Davy Żyw, Italy Buyer
Its impossible not to draw parallels between Piedmont’s two premier fine wine regions: Barolo and Barbaresco. The two share so much, but nothing more important than the grape. Nebbiolo is demanding and picky about where it grows, but when tested, this grape is capable of showcasing the subtlest of differences and nuances of vineyard and winemaking. Although only 12 kilometres apart, there are many climatic, cultural and geological differences between these two regions. The climate is a little warmer in Barbaresco. It lies next to Tanaro River, further from the Alps and closer to the sea: lower in elevation, with sandier soils. Here, Nebbiolo ripens a little earlier, meaning these wines are often more approachable in youth than Barolo. This where a key difference lies, with Barbaresco released one year earlier.
Like the Barolo region, vineyards are grouped by village communes. There are 11 communes in the Barolo region; being a much smaller area, there are only four communes in Barbaresco, with the greatest sites around the hilltop villages of Nieve, Treiso and Barbaresco itself.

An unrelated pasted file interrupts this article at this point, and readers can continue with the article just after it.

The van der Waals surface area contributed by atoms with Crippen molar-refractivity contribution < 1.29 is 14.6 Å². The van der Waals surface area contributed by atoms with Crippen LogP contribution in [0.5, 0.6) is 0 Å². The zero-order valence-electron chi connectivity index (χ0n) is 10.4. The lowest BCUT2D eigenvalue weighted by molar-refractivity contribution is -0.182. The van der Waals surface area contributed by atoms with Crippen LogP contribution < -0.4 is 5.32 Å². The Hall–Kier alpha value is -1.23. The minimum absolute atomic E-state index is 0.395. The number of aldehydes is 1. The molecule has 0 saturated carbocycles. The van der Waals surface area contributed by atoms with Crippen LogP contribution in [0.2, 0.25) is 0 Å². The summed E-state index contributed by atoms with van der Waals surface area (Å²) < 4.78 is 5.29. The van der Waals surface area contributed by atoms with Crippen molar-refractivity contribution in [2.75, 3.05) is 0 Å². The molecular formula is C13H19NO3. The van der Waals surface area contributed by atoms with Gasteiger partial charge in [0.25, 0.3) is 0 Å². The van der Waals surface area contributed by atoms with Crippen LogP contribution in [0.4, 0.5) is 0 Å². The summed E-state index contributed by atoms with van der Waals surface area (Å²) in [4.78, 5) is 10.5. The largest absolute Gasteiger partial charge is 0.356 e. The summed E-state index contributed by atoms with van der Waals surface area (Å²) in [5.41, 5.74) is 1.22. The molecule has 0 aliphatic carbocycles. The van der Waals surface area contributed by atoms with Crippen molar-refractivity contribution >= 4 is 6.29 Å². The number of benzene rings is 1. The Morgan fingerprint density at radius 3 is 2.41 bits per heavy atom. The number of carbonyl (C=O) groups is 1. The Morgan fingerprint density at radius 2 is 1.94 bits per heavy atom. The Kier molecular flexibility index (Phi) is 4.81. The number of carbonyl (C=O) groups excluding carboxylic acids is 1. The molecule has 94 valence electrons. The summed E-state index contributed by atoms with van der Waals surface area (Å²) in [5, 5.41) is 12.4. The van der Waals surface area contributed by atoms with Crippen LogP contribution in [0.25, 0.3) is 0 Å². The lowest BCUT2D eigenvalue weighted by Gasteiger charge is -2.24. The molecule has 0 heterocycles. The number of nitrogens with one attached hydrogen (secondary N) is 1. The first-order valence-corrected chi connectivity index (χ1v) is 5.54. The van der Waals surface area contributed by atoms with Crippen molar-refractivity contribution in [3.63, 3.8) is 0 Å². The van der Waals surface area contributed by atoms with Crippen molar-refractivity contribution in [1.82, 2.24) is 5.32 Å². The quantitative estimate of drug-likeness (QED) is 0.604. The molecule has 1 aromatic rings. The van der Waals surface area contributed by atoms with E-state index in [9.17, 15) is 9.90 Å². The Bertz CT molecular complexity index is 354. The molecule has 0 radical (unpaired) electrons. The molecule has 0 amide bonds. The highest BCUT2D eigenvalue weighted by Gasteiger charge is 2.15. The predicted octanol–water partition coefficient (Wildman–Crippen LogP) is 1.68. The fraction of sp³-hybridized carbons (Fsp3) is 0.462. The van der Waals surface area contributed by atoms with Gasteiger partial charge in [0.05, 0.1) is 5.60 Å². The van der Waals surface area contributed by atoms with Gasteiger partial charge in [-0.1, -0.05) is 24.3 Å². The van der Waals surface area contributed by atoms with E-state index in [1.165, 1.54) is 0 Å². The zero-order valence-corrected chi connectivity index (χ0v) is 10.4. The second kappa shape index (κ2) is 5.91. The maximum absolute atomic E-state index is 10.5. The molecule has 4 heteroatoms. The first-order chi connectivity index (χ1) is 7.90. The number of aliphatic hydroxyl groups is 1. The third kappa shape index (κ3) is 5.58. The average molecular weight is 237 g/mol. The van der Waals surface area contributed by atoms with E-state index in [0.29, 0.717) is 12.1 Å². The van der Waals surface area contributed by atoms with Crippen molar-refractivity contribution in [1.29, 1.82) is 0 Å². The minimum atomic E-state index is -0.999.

There are different soils in both regions, but we find that many of the best sites in Barbaresco and Barolo have soils from the Tortonian age. These are rich with sand, clay with mineral blue marl, all of which give profound character to the wines of the region. There are similarities, too, in exposures: many of the favourable cru vineyard sites have south-facing elements, sometimes with steep, naturally occurring amphitheatres. Although lower than Barolo, altitude plays a key role in Barbaresco too. This has an impact on climatic differences, but it’s also important when considering how the hillsides exfoliate. By doing so, they reveal different layers of ancient strata, in turn giving distinct identities to the wines.
An important bridge between these two great regions is the human element: we are increasingly finding more great producers, from both regions, investing in each other’s vineyards. This cross pollination of winemaking expertise and talent benefits both regions. Barbaresco may still be lesser known than Barolo, but both are on a road of discovery, as they understand the full potential of the region’s terroir and find their place in the global fine-wine arena.